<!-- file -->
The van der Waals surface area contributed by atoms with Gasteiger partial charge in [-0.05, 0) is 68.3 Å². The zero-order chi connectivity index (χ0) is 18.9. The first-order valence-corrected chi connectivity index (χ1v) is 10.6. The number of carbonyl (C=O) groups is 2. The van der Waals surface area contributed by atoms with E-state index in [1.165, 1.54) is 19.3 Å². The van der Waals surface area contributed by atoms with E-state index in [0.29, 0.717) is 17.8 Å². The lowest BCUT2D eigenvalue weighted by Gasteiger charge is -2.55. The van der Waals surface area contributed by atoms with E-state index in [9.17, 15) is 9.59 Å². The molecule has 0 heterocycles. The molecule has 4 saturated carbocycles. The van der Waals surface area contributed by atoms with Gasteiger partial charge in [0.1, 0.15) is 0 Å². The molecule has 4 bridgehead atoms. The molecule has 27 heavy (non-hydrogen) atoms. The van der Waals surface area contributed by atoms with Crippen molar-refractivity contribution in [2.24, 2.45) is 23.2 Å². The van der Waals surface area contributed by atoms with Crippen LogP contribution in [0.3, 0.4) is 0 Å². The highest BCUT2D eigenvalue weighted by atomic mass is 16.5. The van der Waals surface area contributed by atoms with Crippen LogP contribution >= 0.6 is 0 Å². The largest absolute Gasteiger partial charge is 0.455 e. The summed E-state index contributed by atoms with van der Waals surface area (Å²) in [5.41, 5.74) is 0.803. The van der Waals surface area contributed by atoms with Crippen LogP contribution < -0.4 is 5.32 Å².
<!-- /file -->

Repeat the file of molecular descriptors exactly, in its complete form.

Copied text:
The van der Waals surface area contributed by atoms with Gasteiger partial charge in [-0.05, 0) is 68.3 Å². The zero-order chi connectivity index (χ0) is 18.9. The first-order valence-corrected chi connectivity index (χ1v) is 10.6. The number of carbonyl (C=O) groups is 2. The van der Waals surface area contributed by atoms with E-state index in [1.165, 1.54) is 19.3 Å². The van der Waals surface area contributed by atoms with E-state index in [0.29, 0.717) is 17.8 Å². The lowest BCUT2D eigenvalue weighted by Gasteiger charge is -2.55. The van der Waals surface area contributed by atoms with E-state index in [9.17, 15) is 9.59 Å². The molecule has 0 heterocycles. The molecule has 4 saturated carbocycles. The van der Waals surface area contributed by atoms with Gasteiger partial charge in [0.1, 0.15) is 0 Å². The molecule has 4 bridgehead atoms. The molecule has 27 heavy (non-hydrogen) atoms. The van der Waals surface area contributed by atoms with Crippen molar-refractivity contribution in [2.24, 2.45) is 23.2 Å². The van der Waals surface area contributed by atoms with Crippen LogP contribution in [0.3, 0.4) is 0 Å². The highest BCUT2D eigenvalue weighted by atomic mass is 16.5. The van der Waals surface area contributed by atoms with Crippen LogP contribution >= 0.6 is 0 Å². The largest absolute Gasteiger partial charge is 0.455 e. The summed E-state index contributed by atoms with van der Waals surface area (Å²) in [5.41, 5.74) is 0.803. The van der Waals surface area contributed by atoms with Crippen LogP contribution < -0.4 is 5.32 Å².